Mobilizing private investment in infrastructure will be key to increase growth and resilience in developing countries. Well-planned infrastructure can raise potential output growth and help reduce the carbon footprint of progress. Directing excess savings from advanced economies towards emerging market and developing economies (EMDEs) helps address the low investment returns of institutional investors in developed economies while supporting achieving the Sustainable Development Goals (SDGs) by 2030.
Infrastructure is a natural match for insurers’ long-term liabilities. Long-term fixed income instruments fit well with the long-dated liabilities of insurance companies, especially for those offering life insurance and annuity products. Infrastructure projects tend to yield long-term, predictable cash flows, with low correlation to other assets and relatively high recovery value in case of repayment arrears. This match is so significant that some regulators provide special treatment for insurers that hold them to maturity. The recent update of Europe’s Solvency II Directive, for instance, provides for a “matching adjustment” that allows insurers to discount their liabilities by the rate of return of infrastructure-linked instruments, which tends to be higher than the market-implied discount rates, thus reducing the present value of these liabilities and the business cost for insurers.
However, insurance companies still allocate less than 2.5 percent of assets under management to infrastructure investment, in part because of insufficient understanding of the risk profile of this asset class. There are many reasons for the low participation of infrastructure, including the limited supply of fully operational infrastructure projects issuing debt. There is also an informational hurdle, with investors’ perception of infrastructure being risky, despite the long tradition of regulated utilities of yielding low-risk cash flows. This perception is also reflected in some regulatory frameworks, which require insurers to allocate sizeable amounts of capital to support investments in long-term debt, especially for unrated transactions, thus reducing the internal rate of return and the profitability of holding these instruments.
More recently, European regulators have acknowledged the particular risk properties of infrastructure, reducing the capital charge on this type of finance. Following the advice of the European Insurance and Occupational Pension Authority (EIOPA), which performed a comprehensive analysis of historical data of infrastructure risks in advanced economies, the European Commission in September 2016 revised down the standard formula for capital charges on qualifying infrastructure debt (and equity) investments under the Solvency II Directive. This calibration resulted in a significant relief of infrastructure debt relative to equivalent corporate bonds and loans. However, this more favorable regulatory treatment remains restricted to investments in countries that are members of either the European Economic Area (EEA) or the Organization for Economic Co-operation and Development (OECD). So, infrastructure projects in many EMDEs do not benefit from it.
New empirical analysis of infrastructure debt in EMDEs offers an opportunity to widen the perimeter of a more favorable regulatory treatment. Recently, Moody’s Investor Service published a detailed analysis of the historical credit performance of project finance bank loans, which account for 80 percent of the funding of project finance transactions originated globally since January 1, 1983. The study reviewed data of more than 6,000 projects from a consortium of leading sector lenders (Moody’s Project Loan Data Consortium), of which more than 1,000 are projects in EMDEs.
The study shows that credit performance of project loans in EMDE debt is not substantially different from that of comparable debt in advanced economies. As in advanced economies, the risk profile of project bank loans in EMDEs improves over time. Specifically, the marginal default rate–i.e., the likelihood that an infrastructure loan performing at the start of a specific year will default within that year–exceeds the level for non-investment grade corporate exposures by the time of the financial closing of the project, but it steadily declines as the loans mature, when projects reach “brownfield stage”. Cumulative default rates of infrastructure become flat like those of investment grade instruments, while rates for originally equivalent corporate debt continue to rise throughout their lives (Figure 1). After five years, the marginal default rate of project loans is consistent with that of “AA/Aa”-rated corporates and, actually, on average lower in EMDEs than in advanced economies. For PPPs, the cumulative rate of return over the first 10 years of project loans in EMDEs is virtually the same as those in advanced economies, at less than 6 percent. Also, recovery rates for EMDE project loans average about 80 percent, and, thus, are like those for senior secured corporate bank loans.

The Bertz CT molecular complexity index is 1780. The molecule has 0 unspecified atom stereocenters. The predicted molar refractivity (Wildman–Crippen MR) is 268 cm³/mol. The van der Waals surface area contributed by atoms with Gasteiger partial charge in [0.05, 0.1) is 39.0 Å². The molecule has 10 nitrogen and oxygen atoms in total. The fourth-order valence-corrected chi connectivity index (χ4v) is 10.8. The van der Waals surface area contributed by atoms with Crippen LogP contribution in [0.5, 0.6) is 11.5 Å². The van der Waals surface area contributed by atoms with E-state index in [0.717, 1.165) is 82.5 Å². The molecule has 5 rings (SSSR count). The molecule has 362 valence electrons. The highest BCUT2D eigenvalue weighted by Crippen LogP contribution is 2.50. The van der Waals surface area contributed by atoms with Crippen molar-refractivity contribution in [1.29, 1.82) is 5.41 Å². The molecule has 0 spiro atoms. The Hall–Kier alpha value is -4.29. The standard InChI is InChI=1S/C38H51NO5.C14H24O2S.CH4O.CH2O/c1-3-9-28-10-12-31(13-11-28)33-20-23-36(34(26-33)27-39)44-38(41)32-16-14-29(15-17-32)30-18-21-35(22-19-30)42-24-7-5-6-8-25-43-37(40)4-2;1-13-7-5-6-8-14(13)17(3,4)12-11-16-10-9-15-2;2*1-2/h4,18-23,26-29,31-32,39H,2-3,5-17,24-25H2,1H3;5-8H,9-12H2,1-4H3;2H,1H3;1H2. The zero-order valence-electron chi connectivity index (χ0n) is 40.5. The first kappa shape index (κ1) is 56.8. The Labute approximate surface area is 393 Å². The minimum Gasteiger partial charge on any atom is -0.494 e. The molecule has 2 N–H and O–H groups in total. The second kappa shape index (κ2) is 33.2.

Figure 1: Cumulative Default Probability of Unrated Project Loans in Advanced and Developing Economies
Applying the relevant data from the recent Moody’s report to two important solvency regimes for insurers shows sufficient scope for reducing the capital charge for investments in infrastructure debt. World Bank staff in the finance area have recovered the credit risk parameters from the published data on project loans and applied them to the relevant elements of the Solvency II Directive and the International Capital Standard (ICS) for internationally active insurers, which will be implemented by the International Association of Insurance Supervisors (IAIS). We apply these data to these solvency regimes, differentiating the properties of infrastructure loans from the standard corporate exposures without adjustments to current regulatory methodologies. Only the intrinsic risk profile of infrastructure debt vis-à-vis the standard risk assumptions on long-term debt was considered. When doing so, we find that the capital charges would decline significantly when these differences in risk are considered. Specifically, for a 10-year risk horizon, the annual expected loss of project finance loans (1.6 percent) is half of the expected losses implied by “Ba/BB”-rated non-financial corporates, and the implied capital charges would decline from 23.5 to 13.3 percent under Solvency II (Table 1). Under ICS, it would drop from 12.7 to 10.7 percent, consistent with the estimated economic capital within the range of 10.5 to 13.8 percent (based on the 99.5 percent conditional tail expectation). Additional analysis of rated EMDE infrastructure debt securities, using data from another Moody’s Investors Service report published earlier in 2017, indicates some flexibility to lower capital charges on these instruments under Solvency II. For instance, the charge for “Baa/BBB”-rated securities, would come down from 20 percent to about 16 percent.